Upper respiratory tract infections involve the mucosa of the nasal cavity, sinuses, nasopharynx, oropharynx and larynx.


  • Incidence: 30000.00 cases per 100,000 person-years
  • Peak incidence: 1-5 years
  • Sex ratio: 1:1
Condition Relative
Viral upper respiratory tract infections1
Acute bronchitis0.15
Acute sinusitis0.08
Allergic rhinitis0.07
Acute tonsillitis0.02
<1 1-5 6+ 16+ 30+ 40+ 50+ 60+ 70+ 80+


Many viruses can cause infection at this site, the most common of which are rhinoviruses (50-80%) and corona viruses. Other viruses include adenoviruses, influenza, parainfluenza, respiratory syncytial virus and enteroviruses. Terms which are often used to describe URTIs include 'cold' which is a non-specific term used by the general public usually to describe an illness with the main symptom of nasal discharge and sneezing, and 'coryzal symptoms' which is usually used by medical professionals and encompasses a wider range of symptoms as detailed below.

Clinical features



  • Examination of throat, ears and cervical lymph nodes
  • Respiratory examination to exclude pneumonia, significant wheeze etc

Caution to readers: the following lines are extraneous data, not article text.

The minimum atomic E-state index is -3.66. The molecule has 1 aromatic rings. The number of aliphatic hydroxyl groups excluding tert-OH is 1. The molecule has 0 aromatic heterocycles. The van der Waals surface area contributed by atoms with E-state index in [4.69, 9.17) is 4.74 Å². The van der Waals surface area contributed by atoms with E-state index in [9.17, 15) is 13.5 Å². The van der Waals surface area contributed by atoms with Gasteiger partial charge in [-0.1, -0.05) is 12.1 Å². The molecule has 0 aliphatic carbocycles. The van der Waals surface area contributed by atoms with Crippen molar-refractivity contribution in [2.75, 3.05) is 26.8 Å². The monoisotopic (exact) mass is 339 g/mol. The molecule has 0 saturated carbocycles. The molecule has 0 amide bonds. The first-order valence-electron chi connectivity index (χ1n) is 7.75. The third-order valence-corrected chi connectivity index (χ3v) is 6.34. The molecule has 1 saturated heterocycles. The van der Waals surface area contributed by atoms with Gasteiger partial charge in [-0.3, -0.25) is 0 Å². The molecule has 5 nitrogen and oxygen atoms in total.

• Assess hydration status, especially in young children and the elderly
  • Basic observations (heart rate, blood pressure, respiratory rate, temperature, oxygen saturations) - if significantly abnormal may need to consider other causes e.g. sepsis

Useful criteria for assessment
  • Children under 5 - NICE fever traffic light system
  • FeverPAIN score - used to assess likelihood of Strep infection in adult with sore throat and guide decision making re antibiotic usage


  • Generally not needed in healthy adults
  • May be required in less straightforward cases where more serious infections may present with similar symptoms e.g. baby/infant with fever, immunocompromised adult
  • Viral throat swabs may be needed in certain cases e.g. adult with suspected influenza being admitted to hospital for infection control purposes


  • Supportive management only is usually sufficient
  • Admission for supportive care may be required in frail or elderly patients with low physiological reserve or multiple comorbidities
  • An uncomplicated cold in a healthy adult usually resolves in 7-10 days but may last up to 3 weeks
  • Provide reassurance that condition is self-limiting and recovery will not be aided by antibiotics
  • Advise paracetamol, fluids, rest and over the counter remedies if appropriate


  • Sinusitis
  • Otitis media
  • Secondary bacterial infection e.g. pneumonia
  • Exacerbations of pre-existing respiratory conditions such as asthma, or COPD
  • Viral wheeze, bronchiolitis and croup in infants and young children